However, even then, the need for observational studies would remain, and since comorbidity has been addressed in the study by Saad and colleagues, it can serve as a very good example for that: comorbidity usually is neglected and excluded in clinical trials but is omnipresent in real life. Based on the data in this study, the presence or absence of any comorbidity has an impact on the occurrence of adverse events that limit drug continuation. As an additional layer of complexity, chronic arthritis causes comorbidity itself [3, 4], emphasising the importance of preventive arthritis care.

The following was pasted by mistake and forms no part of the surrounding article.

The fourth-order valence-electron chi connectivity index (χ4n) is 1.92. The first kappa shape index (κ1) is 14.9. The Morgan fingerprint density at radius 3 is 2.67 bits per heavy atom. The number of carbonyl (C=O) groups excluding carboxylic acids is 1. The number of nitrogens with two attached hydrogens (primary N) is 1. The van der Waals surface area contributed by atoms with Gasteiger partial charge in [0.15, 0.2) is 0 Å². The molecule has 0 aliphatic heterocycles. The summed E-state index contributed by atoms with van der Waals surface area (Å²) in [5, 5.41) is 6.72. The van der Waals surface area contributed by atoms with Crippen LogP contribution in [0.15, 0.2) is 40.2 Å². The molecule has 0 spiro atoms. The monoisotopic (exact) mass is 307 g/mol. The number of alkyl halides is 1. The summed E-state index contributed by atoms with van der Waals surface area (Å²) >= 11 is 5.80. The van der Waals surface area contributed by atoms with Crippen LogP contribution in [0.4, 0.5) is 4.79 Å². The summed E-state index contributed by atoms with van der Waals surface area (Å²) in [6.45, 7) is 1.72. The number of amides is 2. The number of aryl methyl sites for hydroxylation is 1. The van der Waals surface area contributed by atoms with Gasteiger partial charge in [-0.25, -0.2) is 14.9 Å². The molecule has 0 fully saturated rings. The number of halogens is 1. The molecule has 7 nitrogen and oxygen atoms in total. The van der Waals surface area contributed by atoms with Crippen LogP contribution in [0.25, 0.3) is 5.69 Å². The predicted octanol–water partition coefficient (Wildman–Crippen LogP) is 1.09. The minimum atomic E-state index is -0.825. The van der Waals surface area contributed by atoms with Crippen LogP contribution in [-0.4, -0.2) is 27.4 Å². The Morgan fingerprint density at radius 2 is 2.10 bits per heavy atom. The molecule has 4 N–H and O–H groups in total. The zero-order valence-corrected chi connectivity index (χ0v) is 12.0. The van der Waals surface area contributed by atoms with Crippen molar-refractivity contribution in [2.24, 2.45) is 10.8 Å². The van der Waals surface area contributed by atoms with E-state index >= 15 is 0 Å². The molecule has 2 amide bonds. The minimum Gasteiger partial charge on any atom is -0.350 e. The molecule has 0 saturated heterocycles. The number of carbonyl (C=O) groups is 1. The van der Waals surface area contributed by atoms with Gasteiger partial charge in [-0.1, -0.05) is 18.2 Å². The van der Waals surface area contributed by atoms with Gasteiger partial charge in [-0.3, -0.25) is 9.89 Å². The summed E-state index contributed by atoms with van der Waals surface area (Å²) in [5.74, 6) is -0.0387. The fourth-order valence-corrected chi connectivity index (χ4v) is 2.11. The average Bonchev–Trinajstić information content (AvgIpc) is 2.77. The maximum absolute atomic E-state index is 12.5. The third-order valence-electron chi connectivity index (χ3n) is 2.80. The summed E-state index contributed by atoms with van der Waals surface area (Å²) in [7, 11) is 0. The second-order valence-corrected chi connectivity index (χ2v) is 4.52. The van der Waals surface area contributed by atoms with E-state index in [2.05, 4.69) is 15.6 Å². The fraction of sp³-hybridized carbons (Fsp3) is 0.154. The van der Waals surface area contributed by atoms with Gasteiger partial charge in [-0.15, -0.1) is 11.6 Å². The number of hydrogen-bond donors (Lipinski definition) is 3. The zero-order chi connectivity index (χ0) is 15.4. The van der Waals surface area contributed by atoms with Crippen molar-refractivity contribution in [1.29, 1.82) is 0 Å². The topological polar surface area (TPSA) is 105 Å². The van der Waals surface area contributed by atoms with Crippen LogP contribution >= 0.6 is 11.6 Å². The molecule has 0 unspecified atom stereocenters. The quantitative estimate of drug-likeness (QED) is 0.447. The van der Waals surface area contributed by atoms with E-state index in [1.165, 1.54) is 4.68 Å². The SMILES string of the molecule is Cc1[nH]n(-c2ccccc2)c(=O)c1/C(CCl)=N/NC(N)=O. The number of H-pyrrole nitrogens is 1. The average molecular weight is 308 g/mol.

In regard to the issue of predictors, it seems to be another paradox that higher disease activity levels were found to better predict retention of TNF inhibitors. The potential bias that these patients were likely to be more refractory can be adjusted for in part, but it is difficult to allow for the clinical 'gut' feelings of rheumatologists, by which most of us would tend to keep a patient on a given therapy if that patient has already improved to some extent since the initiation of the respective treatment. Showing such large amounts of improvement is more likely for someone who started off with higher disease activity than for someone coming from a lower baseline, even if the patients have reached the same unsatisfying endpoint. This might, at least in part, explain this paradox. In RA, therapy steered by an index has become more and more a mainstay of management as it has been shown that it is not the level of improvement that is decisive but rather the disease activity reached [5, 6]. This helps to develop and advance 'gut' decisions to more objectively informed ones and will likely benefit patients with PsA.